Dirk Kutscher

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RFC 7778: Mobile Communication Congestion Exposure

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Mobile network designs have to meet several, at first sight contradicting, requirements: maximize resource utilization, provide optimal performannce (user-perceived quality of experience), enable operator-defined “fair usage” policies, maintain user privacy and minimize management complexity.

For 5G networks, virtual network slicing is often mentioned as one the desirable properties, i.e., the ability to run virtual networks for different application classes (service slicing) or different customer groups (MVNOs etc.) over the same physical infrastructure. Virtualizing networks over a larger set of shared resources (radio networks, backhaul, data centers) requires effective and efficient means for capacity sharing.

Capacity sharing can be done in different ways: traditionally, telco network capacity sharing has been inspired by telephony network architectures with an emphasis on control plane-based monitoring, resource allocation and configuration. Such approaches often involve traffic management systems that monitor performance, load etc. of network elements, analyze traffic properties (for example, DPI-based traffic inspection) and configure network elements such as base station and gateways to implement certain rate limits based on operator policies.

Three trends make this difficult in present and future networks:

  1. with virtualization, slicing etc., the effort of analyzing every single tenant’s flows can be increasingly prohibitive;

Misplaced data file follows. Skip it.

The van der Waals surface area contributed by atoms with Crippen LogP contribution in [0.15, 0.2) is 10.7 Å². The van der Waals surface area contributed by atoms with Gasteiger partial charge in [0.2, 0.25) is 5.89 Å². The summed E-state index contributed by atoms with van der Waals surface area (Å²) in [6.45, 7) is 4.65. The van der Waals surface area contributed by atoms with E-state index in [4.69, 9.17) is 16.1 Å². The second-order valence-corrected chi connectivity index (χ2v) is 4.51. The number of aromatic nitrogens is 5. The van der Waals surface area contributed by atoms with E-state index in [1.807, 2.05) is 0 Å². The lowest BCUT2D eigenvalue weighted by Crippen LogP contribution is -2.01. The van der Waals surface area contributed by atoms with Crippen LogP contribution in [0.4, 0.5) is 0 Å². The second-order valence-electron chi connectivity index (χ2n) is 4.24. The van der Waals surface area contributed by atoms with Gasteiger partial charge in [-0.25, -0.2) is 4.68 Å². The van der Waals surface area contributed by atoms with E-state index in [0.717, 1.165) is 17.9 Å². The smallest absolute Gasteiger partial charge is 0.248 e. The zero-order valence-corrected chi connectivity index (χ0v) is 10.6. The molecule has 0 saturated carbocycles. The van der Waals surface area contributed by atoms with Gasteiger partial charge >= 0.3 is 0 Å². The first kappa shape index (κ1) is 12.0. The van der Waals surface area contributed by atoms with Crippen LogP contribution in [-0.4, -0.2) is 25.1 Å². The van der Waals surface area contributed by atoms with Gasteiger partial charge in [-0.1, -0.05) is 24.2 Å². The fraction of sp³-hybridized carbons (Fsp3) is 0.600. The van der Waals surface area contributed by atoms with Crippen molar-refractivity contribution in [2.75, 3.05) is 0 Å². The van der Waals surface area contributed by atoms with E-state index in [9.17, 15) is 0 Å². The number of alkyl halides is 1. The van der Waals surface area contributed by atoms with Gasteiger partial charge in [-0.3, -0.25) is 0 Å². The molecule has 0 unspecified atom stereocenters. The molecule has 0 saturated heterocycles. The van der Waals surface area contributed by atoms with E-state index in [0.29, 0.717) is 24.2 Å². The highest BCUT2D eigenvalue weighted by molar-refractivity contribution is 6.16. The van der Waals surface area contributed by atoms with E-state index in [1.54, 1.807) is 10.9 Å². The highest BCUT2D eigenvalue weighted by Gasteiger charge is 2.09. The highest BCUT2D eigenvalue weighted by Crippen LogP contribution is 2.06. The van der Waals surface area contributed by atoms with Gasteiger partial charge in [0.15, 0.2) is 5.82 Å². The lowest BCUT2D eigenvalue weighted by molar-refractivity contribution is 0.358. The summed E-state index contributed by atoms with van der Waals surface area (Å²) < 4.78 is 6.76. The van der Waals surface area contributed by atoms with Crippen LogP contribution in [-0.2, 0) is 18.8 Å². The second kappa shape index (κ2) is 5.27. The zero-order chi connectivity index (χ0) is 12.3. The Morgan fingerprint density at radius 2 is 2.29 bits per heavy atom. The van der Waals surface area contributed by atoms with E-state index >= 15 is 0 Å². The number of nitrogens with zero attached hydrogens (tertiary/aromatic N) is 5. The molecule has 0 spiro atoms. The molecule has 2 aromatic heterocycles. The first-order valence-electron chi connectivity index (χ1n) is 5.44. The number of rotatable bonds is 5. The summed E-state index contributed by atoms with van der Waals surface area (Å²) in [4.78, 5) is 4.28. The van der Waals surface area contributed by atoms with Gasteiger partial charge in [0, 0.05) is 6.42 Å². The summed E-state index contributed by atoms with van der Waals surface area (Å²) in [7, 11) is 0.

2. encryption-by-default with HTTP2 and other protocols that employ connection-based encryption renders DPI-based approaches costly (at best — if not impossible); and
  3. Internet protocols and applications such TCP (transport layer) and DASH-based video streaming over HTTP (application layer) are themselves adaptive to congestion, delay and overall observed performance. New protocols with specific requirements are invented all the time (think IoT, Virtual Reality). Interfering with their control loops through network traffic management may yield bad performance, suboptimal user preference and higher cost overall.

The idea of enabling an effective capacity sharing with a productive cooperation of operator policy decision making and dynamic application/user resource utilization has driven the work in the IETF ConEx working group. Based on earlier work by Bob Briscoe on Re-Feedback, the ConEx WG has defined concepts and (experimental) mechanisms for congestion exposure, enabling a form of capacity sharing that incentivizes senders to respond to congestion signals, while still enabling operators with hooks for auditing and enforcing correct behavior.

RFC 7778 describes how the ConEx mechanisms can be applied to current LTE (EPS) networks, considering their specifics regarding QoS and network architecture. For example, RFC 7778 described how ConEx can

  • enable or enhance flow policy-based traffic management;
  • reduce the need for complex DPI by allowing for a bulk packet traffic management system that does not have to consider either the application classes flows belong to or the individual sessions; and how it can
  • be used to more effectively trigger the offload of selected traffic to a non-3GPP network.

More experiments with ConEx and related capacity sharing mechanisms are needed, but the questions behind ConEx remain important for 5G (and beyond…): How to achieve an effective collaboration of networks and their users (senders and receivers) considering increased need for capacity sharing, increased demand for user privacy (connection encryption) and the permissionless innovation feature of the Internet, i.e., not expecting the network to know all possible application classes and their traffic management requirements.

Written by dkutscher

March 18th, 2016 at 1:21 pm

Posted in IETF,Publications